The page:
Appeals Court Upholds California DNA Law


Family Law Channel Host Judge Eugene Hyman explains the California DNA ruling.

(CSM) A federal appeals court in San Francisco ruled that a California law requiring the taking of a DNA sample from every adult arrested for a felony does not violate the Constitution’s prohibition on unreasonable searches. The panel of the Ninth US Circuit Court of Appeals voted 2-1 to uphold the law, which permits the collected samples to be stored in a nationwide database for potential use in future investigations. Challengers had argued in a class-action lawsuit that the DNA law – passed in 2004 as Proposition 69 – would facilitate the use of their DNA samples in future investigations without the government first obtaining a warrant or reasonable suspicion. They said such actions violate Fourth Amendment privacy protections. “We conclude that the government’s compelling interests far outweigh arrestees’ privacy concerns,” wrote Judge Milan Smith in a 33-page decision joined by Senior District Judge James Dale Todd. Read more at Christian Science Monitor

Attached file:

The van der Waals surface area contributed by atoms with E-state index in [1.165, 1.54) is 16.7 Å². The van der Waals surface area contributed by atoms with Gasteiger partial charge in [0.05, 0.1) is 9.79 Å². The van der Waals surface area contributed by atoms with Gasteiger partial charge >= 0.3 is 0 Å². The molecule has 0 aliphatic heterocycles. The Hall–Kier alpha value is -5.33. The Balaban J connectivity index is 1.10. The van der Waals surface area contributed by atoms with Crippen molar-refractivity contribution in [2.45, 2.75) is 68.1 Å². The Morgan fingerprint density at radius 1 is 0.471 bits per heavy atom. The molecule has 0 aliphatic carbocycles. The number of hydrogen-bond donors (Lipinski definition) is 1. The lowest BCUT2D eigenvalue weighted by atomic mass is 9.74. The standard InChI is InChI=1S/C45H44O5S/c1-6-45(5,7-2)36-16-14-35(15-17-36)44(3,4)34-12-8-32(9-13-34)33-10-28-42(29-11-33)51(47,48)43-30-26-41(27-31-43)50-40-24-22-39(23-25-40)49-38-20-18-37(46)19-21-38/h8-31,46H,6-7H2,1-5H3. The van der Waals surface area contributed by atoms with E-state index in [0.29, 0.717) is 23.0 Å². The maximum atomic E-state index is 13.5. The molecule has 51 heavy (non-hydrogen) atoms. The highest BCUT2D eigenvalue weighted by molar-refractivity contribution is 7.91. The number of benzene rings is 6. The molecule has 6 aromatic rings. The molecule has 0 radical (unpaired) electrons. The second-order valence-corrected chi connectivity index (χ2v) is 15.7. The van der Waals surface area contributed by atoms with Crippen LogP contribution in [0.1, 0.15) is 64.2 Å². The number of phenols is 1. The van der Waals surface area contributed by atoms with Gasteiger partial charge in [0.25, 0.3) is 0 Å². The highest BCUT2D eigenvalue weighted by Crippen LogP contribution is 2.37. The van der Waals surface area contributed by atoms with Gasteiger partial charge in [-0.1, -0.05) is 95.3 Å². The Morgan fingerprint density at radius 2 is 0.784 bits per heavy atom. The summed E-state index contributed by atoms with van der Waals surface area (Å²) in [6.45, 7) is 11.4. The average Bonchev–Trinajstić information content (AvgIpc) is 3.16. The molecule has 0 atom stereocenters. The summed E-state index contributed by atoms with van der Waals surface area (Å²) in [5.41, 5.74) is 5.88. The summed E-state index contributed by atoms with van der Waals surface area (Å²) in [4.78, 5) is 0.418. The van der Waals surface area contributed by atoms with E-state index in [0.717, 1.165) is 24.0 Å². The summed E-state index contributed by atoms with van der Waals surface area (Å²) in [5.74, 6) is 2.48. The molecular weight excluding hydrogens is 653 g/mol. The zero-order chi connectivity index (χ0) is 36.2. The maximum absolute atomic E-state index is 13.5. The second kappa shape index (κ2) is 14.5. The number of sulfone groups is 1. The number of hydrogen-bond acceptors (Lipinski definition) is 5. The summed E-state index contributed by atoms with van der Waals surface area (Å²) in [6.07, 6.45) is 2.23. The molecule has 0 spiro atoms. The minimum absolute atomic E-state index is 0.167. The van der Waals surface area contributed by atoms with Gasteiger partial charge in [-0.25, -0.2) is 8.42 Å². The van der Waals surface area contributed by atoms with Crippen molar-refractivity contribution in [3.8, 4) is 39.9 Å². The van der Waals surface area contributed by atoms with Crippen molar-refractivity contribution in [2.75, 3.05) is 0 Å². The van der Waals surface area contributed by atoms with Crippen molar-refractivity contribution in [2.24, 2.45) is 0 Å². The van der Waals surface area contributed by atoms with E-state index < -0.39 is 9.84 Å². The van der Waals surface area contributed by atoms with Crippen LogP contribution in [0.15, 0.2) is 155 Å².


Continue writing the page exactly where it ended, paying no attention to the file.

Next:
Supreme Court to decide constitutionality of health care individual mandate

Will BP Oil Spill victims pay tax on settlement? Robert Wood